In the beginning moments of John Krasinski's A Quiet Place Part II we are placed in the past, on Main Street somewhere in Small-town, U.S.A. The Abbott family gathers at a Little League game for Marcus (Noah Jupe), who tentatively stands in batting position while fastballs whiz past him. Lee (John Krasinski) arrives a little late to the game, having to stop at a general store for snacks before sitting atop the bleachers with his daughter Regan (Millicent Simmonds). Suddenly, something strange happens; a large fiery object explodes and streaks across the cloudy skyline as the crowd scatters in confusion. Alien creatures crash onto the scene, smashing into vehicles and chasing down running humans. It's chaotic, scary, and emotional. It's also cinematic, a brilliantly executed introduction for this exciting sequel.   

In A Quiet Place, the tension-filled horror origin story, the Abbott's survived the creature invasion by building a shelter, growing their food, and using sign language (their oldest child Regan is deaf) to communicate with each other. The arrival of a newborn baby, a brilliant character to introduce into a world that is ultimately supposed to remain silent, and the domino effect of decisions that call the monsters into play leads the family to abandon their shelter. Lee, making the heroic sacrifice, saves his children from death by offering himself to the alien beings. 

A Quiet Place Part II takes place immediately following the events of the previous film. Evelyn (Emily Blunt) leads her children from their home and into the wilderness towards a signal fire that serves as the only beacon of hope for the mourning and traumatized family. Evelyn plays the role of sole protector for her family, carrying a newborn across her chest and trying to instill a level of comfort and safety for her older children. Emily Blunt is excellent in this role, combining emotions of disbelief and grief with grit and tenacity in the face of everything that is falling to pieces. 

Krasinski demonstrates with this film a keen understanding of horror characteristics and, most impressively, the expectations that smart movie fans have for the genre. On numerous occasions, Krasinski will indicate that a scare is coming, whether through framing, with the exceptional immersive sound design, or with a shadow that feels out of place. Then, just as the audience thinks they grasp what is coming or how it might present, the big scare will come from a different location or with a different emotional emphasis.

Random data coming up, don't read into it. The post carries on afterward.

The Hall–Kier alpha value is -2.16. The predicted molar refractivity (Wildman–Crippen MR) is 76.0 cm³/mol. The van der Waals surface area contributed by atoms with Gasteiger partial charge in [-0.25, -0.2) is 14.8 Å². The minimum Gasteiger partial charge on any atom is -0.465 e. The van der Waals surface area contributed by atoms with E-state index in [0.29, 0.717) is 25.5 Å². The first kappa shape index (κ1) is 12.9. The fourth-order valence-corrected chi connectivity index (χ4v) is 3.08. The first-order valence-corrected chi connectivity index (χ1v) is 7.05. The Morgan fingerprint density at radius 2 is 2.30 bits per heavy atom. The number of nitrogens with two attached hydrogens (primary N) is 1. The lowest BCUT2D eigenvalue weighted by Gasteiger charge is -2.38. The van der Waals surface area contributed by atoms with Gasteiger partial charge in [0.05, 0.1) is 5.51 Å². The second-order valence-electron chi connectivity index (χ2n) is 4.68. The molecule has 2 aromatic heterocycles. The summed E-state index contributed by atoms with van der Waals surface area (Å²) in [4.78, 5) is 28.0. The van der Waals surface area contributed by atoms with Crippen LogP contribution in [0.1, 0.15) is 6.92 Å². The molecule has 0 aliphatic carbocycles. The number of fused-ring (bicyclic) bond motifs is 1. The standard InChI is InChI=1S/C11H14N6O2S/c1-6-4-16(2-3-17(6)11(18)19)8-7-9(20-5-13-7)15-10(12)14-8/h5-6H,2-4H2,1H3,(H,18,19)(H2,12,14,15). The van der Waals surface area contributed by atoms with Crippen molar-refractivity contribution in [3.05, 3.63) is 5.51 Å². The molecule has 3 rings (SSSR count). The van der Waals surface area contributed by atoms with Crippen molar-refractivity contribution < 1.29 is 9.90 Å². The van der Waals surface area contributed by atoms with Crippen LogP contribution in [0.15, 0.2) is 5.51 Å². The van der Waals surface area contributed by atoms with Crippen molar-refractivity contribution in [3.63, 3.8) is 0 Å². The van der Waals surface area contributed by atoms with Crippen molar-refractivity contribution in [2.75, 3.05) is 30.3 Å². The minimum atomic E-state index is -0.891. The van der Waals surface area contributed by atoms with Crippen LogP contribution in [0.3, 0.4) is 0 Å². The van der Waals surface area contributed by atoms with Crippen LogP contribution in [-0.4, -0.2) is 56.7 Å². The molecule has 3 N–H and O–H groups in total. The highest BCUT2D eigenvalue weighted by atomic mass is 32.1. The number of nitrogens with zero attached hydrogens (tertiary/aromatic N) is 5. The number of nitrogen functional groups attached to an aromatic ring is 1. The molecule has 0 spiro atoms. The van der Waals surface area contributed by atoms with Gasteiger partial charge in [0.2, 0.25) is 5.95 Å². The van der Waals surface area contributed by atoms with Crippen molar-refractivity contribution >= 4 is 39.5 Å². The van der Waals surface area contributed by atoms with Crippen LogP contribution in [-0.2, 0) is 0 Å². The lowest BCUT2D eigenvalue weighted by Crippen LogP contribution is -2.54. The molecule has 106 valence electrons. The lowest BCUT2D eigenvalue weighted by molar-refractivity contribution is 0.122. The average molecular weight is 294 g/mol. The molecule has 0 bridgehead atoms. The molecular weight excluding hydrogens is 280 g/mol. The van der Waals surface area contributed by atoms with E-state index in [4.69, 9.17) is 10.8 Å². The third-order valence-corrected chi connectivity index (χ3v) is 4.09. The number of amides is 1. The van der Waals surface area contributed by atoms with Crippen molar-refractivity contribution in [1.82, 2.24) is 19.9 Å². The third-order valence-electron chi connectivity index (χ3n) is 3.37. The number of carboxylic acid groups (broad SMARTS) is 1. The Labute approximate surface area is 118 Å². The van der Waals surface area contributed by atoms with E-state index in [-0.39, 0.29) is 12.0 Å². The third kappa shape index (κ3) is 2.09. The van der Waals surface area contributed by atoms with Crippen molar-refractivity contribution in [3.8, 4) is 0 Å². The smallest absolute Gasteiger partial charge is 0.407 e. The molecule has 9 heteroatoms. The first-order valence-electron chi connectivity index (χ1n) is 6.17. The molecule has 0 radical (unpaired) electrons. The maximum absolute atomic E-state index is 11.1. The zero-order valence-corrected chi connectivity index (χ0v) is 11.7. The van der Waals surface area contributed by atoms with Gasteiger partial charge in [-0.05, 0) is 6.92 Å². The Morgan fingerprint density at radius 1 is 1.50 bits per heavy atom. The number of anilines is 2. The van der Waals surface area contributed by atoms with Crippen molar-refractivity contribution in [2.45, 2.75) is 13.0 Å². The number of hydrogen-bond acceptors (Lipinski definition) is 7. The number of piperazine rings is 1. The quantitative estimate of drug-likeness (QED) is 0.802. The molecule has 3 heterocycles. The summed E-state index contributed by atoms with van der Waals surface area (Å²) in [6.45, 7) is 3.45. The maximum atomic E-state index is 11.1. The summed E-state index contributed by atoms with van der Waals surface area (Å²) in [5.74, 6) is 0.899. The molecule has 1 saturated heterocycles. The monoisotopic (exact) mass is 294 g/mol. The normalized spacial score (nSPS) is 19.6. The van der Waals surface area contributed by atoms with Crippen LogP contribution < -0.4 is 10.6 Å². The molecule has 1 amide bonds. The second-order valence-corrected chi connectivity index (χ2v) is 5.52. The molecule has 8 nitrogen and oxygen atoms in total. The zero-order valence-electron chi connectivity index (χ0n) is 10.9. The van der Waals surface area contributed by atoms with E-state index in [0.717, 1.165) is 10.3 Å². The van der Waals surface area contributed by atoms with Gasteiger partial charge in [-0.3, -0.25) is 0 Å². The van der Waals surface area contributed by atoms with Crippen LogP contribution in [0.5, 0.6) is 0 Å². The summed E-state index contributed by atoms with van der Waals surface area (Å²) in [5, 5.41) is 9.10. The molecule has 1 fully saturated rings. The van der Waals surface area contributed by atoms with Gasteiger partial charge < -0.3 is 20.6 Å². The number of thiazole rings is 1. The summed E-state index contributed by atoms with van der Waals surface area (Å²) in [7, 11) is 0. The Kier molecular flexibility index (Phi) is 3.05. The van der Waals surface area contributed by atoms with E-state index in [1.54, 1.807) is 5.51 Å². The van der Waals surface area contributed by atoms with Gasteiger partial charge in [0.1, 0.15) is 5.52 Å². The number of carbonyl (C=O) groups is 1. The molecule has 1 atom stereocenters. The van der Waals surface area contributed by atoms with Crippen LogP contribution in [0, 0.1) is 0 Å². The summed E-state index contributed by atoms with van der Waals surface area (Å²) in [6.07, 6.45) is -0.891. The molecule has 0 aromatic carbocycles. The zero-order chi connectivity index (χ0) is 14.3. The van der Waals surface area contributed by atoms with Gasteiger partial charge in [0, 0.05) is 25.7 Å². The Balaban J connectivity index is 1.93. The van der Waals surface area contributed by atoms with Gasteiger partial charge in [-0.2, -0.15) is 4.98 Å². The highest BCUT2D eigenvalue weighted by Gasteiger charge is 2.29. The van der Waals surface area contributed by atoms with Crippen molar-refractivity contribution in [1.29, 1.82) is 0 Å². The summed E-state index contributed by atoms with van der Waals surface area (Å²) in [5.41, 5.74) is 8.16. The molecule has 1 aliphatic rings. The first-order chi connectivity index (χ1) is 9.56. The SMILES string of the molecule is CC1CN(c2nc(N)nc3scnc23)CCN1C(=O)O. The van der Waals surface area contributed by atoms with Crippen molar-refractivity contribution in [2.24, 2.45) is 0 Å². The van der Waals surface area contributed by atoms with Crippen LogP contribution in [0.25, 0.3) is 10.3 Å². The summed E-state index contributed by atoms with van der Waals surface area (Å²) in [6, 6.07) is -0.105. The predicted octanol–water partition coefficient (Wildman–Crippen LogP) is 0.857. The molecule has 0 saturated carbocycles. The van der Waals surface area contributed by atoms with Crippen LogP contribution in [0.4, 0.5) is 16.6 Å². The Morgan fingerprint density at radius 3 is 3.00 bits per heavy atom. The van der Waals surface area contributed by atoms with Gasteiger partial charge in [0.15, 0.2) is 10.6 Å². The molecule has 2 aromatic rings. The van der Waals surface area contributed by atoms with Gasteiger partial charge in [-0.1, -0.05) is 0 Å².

Krasinski, who also wrote the film, does this manipulation of expectations with the narrative also. There is a sense of where this story is going, but figuring out how the start will meet the finish is composed of ingenious trips and traps. However, beyond these finely tuned moments of tension and terror is where Krasinski shines with the narrative, with the story of parents and children and the roles that shift and emerge as they continually grow in the apocalyptic landscape. The young actors Millicent Simmonds and Noah Jupe do a great job of embodying their characters' contrasting emotions at the beginning of the film. Where one is strong-willed and impulsive, the other is timid and cautious. As the film moves into a place where the children must fight for their future, the young characters become the focus of the action. It's an interesting transition that separates the sequel from its predecessor.

A Quiet Place Part II has a few noise-induced jump scares but again establishes its horror focus with a motive of tension-building driven by character and the bonds formed between them. There are only a few moments when the film loses track of its emotional core, mainly when the family must separate, but Krasinski masks this issue by ramping up the action and tension. When three separate stories converge during the finale, it's wholly cinematic and will have you on the edge of your seat. 

Movie Score: 4/5

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